Having said this, the recent Constitutional appointments cross the Ts and put the dots on the i’s as regards the winning electoral strategy: positioning the principal member of the ruling coalition as a majoritarian party, which fits in with the ideological stance of the present governing party in India. You now have to BJP India’s advantage both the Star and the Key of the Indian Ocean and the Pearl of the Indian Ocean (Sri Lanka) with recently-elected governments on a majoritarian platform and with close connections to it. It is quite possible that political stance and election technical savvy have been closely involved.

* The one and major challenge facing the Government however is the economy. There is the financing of the popular measures – pension increase, PRB, etc – to be worked out; there are also challenges in the export manufacturing sector and in the tourism industry, along with the galloping budget deficit… The situation does not look bright, isn’t it so?

Yes, the economy is in a dire situation, or some sectors are in a dire situation. But I think we should rethink where we draw the boundaries of the economy and what we think constitutes a robust economy for a nation state with clear national economic boundaries. Maybe none of these are present in the case of Mauritius and indeed of the world, with the intensive financialisation of the global economy – of which we are a small cog – but also financialisation of daily life.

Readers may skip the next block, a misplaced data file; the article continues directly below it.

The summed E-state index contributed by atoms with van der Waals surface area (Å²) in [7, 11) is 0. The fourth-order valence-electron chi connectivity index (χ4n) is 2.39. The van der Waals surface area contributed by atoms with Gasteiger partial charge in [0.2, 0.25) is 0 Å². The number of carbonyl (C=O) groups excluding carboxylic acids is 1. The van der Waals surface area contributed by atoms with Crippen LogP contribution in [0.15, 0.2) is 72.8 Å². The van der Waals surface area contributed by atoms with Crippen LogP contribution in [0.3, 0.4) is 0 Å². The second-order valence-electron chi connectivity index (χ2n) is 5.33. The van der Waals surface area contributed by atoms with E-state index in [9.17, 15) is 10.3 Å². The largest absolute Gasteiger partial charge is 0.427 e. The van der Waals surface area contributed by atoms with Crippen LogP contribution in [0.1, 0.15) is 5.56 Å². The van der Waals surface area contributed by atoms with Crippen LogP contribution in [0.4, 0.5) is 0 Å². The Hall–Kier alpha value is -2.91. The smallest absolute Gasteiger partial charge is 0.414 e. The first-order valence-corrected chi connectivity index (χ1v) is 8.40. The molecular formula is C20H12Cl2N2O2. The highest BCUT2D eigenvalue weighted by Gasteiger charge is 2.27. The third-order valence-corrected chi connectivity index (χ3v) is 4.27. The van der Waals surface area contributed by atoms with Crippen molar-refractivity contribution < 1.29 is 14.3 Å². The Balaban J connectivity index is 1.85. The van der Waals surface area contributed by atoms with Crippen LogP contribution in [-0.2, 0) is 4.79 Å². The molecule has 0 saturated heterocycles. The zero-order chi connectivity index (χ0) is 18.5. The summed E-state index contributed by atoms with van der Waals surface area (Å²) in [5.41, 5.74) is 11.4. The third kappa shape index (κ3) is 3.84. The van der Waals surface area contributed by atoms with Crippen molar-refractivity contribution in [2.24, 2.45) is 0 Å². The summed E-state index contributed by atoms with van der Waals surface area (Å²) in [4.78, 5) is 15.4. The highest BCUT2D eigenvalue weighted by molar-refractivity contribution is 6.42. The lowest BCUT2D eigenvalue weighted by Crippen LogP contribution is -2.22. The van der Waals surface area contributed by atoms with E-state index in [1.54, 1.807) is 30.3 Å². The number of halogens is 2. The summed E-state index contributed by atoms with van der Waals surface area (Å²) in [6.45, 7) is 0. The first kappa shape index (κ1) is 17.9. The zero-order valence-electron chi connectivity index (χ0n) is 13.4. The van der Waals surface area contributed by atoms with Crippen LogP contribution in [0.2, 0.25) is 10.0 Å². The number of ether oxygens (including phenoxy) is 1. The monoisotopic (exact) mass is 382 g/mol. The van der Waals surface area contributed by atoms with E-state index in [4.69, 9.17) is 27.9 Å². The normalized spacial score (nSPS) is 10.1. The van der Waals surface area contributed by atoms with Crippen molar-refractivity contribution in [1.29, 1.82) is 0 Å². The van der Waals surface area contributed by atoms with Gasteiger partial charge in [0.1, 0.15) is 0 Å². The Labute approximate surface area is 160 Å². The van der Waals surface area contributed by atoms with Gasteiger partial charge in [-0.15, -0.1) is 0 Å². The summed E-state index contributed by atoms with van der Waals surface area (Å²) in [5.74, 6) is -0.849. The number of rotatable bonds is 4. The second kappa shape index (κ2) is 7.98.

There is an IMF-World Bank Mission now and they will have the more accurate figures as far as macroeconomic indicators go, if they have managed to capture more accurate and complete data on financial flows. But a budget deficit can be financed and debt managed. We are living in times of low interest rates because of in part the fallout of the 2007 financial crisis. And if a big component is debt, and a major component of that debt is domestic and not foreign, the debt repayment goes back to the local economy (currently the September 2019 provisional figures situate budgetary central government domestic debt at 49.9% of GDP, external debt at 7.8% of GDP and when one includes public enterprise debt it is 64.8% of GDP.